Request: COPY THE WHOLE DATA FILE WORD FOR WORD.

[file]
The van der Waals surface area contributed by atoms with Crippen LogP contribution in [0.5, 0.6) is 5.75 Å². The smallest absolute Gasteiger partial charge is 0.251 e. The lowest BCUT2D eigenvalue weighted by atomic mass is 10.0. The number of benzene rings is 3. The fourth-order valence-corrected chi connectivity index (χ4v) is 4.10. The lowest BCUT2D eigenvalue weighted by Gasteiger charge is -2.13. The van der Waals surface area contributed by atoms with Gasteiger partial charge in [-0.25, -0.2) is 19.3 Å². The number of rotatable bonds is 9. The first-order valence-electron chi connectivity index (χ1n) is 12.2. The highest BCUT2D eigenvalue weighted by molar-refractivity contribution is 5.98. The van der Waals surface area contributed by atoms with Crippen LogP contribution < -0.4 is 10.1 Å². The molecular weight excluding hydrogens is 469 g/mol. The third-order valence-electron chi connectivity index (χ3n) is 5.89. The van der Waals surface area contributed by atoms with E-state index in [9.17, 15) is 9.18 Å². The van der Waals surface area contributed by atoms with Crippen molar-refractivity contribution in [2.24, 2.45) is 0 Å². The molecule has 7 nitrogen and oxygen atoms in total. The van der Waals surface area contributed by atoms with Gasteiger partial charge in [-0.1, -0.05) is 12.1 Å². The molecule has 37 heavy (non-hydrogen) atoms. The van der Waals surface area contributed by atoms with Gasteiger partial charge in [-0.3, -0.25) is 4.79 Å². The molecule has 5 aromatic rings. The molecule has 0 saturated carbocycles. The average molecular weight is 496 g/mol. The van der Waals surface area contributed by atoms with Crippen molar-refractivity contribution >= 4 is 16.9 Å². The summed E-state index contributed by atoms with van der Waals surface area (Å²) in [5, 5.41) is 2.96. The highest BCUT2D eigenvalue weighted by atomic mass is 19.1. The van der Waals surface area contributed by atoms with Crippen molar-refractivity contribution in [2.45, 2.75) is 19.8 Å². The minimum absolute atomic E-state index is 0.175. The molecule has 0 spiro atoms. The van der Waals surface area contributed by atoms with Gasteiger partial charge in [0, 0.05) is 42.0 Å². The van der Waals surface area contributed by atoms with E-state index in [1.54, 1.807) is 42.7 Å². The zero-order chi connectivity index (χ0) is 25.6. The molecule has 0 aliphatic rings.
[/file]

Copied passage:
The van der Waals surface area contributed by atoms with Crippen LogP contribution in [0.5, 0.6) is 5.75 Å². The smallest absolute Gasteiger partial charge is 0.251 e. The lowest BCUT2D eigenvalue weighted by atomic mass is 10.0. The number of benzene rings is 3. The fourth-order valence-corrected chi connectivity index (χ4v) is 4.10. The lowest BCUT2D eigenvalue weighted by Gasteiger charge is -2.13. The van der Waals surface area contributed by atoms with Gasteiger partial charge in [-0.25, -0.2) is 19.3 Å². The number of rotatable bonds is 9. The first-order valence-electron chi connectivity index (χ1n) is 12.2. The highest BCUT2D eigenvalue weighted by molar-refractivity contribution is 5.98. The van der Waals surface area contributed by atoms with Crippen LogP contribution < -0.4 is 10.1 Å². The molecular weight excluding hydrogens is 469 g/mol. The third-order valence-electron chi connectivity index (χ3n) is 5.89. The van der Waals surface area contributed by atoms with E-state index in [9.17, 15) is 9.18 Å². The van der Waals surface area contributed by atoms with Crippen molar-refractivity contribution in [2.24, 2.45) is 0 Å². The molecule has 7 nitrogen and oxygen atoms in total. The van der Waals surface area contributed by atoms with Gasteiger partial charge in [-0.1, -0.05) is 12.1 Å². The molecule has 37 heavy (non-hydrogen) atoms. The van der Waals surface area contributed by atoms with Gasteiger partial charge in [-0.3, -0.25) is 4.79 Å². The molecule has 5 aromatic rings. The molecule has 0 saturated carbocycles. The average molecular weight is 496 g/mol. The van der Waals surface area contributed by atoms with Crippen molar-refractivity contribution >= 4 is 16.9 Å². The summed E-state index contributed by atoms with van der Waals surface area (Å²) in [5, 5.41) is 2.96. The highest BCUT2D eigenvalue weighted by atomic mass is 19.1. The van der Waals surface area contributed by atoms with Crippen molar-refractivity contribution in [2.45, 2.75) is 19.8 Å². The minimum absolute atomic E-state index is 0.175. The molecule has 0 spiro atoms. The van der Waals surface area contributed by atoms with Gasteiger partial charge in [0, 0.05) is 42.0 Å². The van der Waals surface area contributed by atoms with E-state index in [1.54, 1.807) is 42.7 Å². The zero-order chi connectivity index (χ0) is 25.6. The molecule has 0 aliphatic rings.